In my strategic management course this spring, a student reminded me of the McDonald's Peace Theory – the idea that no countries that have McDonald's stores within their borders have ever gone to war with each other. The theory came from Thomas Friedman of The New York Times and can be traced to the article in the url below, which he wrote in 1996:
"So I've had this thesis for a long time and came here to Hamburger University at McDonald's headquarters to finally test it out. The thesis is this: No two countries that both have a McDonald's have ever fought a war against each other. The McDonald's folks confirmed it for me. I feared the exception would be the Falklands war, but Argentina didn't get its first McDonald's until 1986, four years after that war with Britain. Civil wars don't count: McDonald's in Moscow delivered burgers to both sides in the fight between pro-and anti-Yeltsin forces in 1993. Since Israel now has a kosher McDonald's, since Saudi Arabia's McDonald's closes five times a day for Muslim prayer, since Egypt has 18 McDonald's and Jordan is getting its first, the chances of a war between them are minimal. But watch out for that Syrian front. There are no Big Macs served in Damascus. India-Pakistan? I'm still worried. India, where 40 percent of the population is vegetarian, just opened the first beefless McDonald's (vegetable nuggets!), but Pakistan is still a Mac-free zone."
The theory held for quite some time and is a testament, not to the unifying power of McDonald's 'food' (with 'food' placed firmly in inverted commas), but to the power of capitalism to promote societal progress. It was broken only recently after Russia invaded Ukraine:
"Obviously, I say all this tongue in cheek. But there was enough of a correlation for me to ask James Cantalupo, president of McDonald's International and its de facto Secretary of State, what might be behind this Golden Arches Theory of Conflict Prevention -- which stipulates that when a country reaches a certain level of economic development, when it has a middle class big enough to support a McDonald's, it becomes a McDonald's country, and people in McDonald's countries don't like to fight wars; they like to wait in line for burgers. Or as Mr. Cantalupo puts it: 'We focus our development on the more well-developed economies -- those that are growing and those that are large -- and the risks involved in being adventuresome [for those growing economies] are probably getting too great.'"
What is also interesting is that, following Russia's invasion, McDonald's closed its three stores in Crimea in 2014 and withdrew from the country (see here). As the company said at the time:
"Like many other multi-national companies, McDonald's is currently evaluating potential business and regulatory implications which may result from the evolving situation in Crimea. … We believe it is prudent and responsible to sort through these details thoroughly. Additionally, due to the suspension of necessary financial and banking services, we have no option but to close our three restaurants in Crimea. It is important to note that this is strictly a business decision which has nothing to do with politics. We are taking numerous steps to support our employees during this time. We hope to reopen our restaurants soon so we can welcome back our loyal customers. "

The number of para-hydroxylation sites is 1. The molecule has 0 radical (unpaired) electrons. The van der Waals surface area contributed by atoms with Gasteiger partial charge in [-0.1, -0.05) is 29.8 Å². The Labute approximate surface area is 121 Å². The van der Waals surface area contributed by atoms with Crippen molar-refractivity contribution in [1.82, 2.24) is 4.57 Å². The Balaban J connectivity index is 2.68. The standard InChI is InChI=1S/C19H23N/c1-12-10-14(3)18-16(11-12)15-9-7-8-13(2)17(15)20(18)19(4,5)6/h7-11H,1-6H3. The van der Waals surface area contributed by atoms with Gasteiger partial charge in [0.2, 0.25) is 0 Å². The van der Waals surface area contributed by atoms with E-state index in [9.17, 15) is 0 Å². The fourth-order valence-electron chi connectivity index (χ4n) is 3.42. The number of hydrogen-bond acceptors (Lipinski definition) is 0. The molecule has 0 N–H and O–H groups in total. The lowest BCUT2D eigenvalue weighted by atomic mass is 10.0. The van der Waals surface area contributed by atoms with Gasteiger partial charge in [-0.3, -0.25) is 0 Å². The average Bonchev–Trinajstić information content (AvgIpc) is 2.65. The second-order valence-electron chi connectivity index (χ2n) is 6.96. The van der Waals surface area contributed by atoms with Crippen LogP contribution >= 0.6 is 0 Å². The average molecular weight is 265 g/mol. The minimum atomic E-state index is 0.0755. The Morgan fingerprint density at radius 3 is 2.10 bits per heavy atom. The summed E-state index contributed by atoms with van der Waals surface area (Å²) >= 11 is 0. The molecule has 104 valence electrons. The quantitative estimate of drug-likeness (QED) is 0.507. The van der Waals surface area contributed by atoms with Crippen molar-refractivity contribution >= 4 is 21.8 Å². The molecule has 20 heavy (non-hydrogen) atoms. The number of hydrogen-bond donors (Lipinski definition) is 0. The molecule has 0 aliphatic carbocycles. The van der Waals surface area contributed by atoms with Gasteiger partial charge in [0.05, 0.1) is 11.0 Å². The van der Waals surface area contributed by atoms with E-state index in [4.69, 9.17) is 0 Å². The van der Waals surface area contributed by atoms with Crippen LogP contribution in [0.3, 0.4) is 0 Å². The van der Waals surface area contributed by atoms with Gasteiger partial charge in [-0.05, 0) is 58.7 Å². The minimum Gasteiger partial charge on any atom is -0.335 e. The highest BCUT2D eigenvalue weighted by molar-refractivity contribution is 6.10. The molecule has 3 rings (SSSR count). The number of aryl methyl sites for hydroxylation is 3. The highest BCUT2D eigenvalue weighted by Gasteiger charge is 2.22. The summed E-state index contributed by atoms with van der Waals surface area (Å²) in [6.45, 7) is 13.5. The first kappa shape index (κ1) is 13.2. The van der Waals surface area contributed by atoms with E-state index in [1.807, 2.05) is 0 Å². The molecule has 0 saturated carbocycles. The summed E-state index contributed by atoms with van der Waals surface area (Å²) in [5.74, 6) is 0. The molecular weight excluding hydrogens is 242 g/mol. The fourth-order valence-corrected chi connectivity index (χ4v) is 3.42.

This discussion in my class arose in response to a quote from Micklethwait and Wooldridge's great book, The Company: A Short History of Revolutionary Idea (2003, pxv), which I assign as a reading for my students:
"The most important organization in the world is the company: the basis of the prosperity of the West and the best hope for the future of the rest of the world."
The idea of that particular class is to discuss the history of the corporation, how it evolved to where it is today (a result of a series of deliberate political and judicial decisions), in order to better understand why concepts like the LLC, limited liability, corporate personhood, boards of directors, and investor relations with the firm all exist in the way that they do today. The point more relevant to this Newsletter, however, is the status of the corporation as the dominant institution of our time. This lies in contrast to the state, the political party, the Church, and the family as dominant institutions of previous times. While the 'value' of specific corporations to society will vary (and, in my opinion, McDonald's does not rank very highly), the broader point about the power of capitalism to advance societies and the danger of authoritarian governments to impede societies is reinforced powerfully by the McDonald's Peace Theory. As Friedman notes:
"In the 1950's and 60's developing countries thought that having an aluminum factory and a U.N. seat was what made them real countries, but today many countries think they will have arrived only if they have their own McDonald's and Windows 95 in their own language."
I am sure there are more elevated signals of 'progress.' Nevertheless, those metrics (assuming the latest version of Windows) are as good as any others in determining what counts as progress today in many countries that wish they had economies as developed as ours, along with the companies that generate that progress:
"Said Mr. Cantalupo: 'I feel these countries want McDonald's as a symbol of something -- an economic maturity and that they are open to foreign investments. I don't think there is a country out there we haven't gotten inquiries from. I have a parade of ambassadors and trade representatives in here regularly to tell us about their country and why McDonald's would be good for the country.'"
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Foreign Affairs Big Mac I
By Thomas L Friedman
December 8, 1996
The New York Times
Late Edition – Final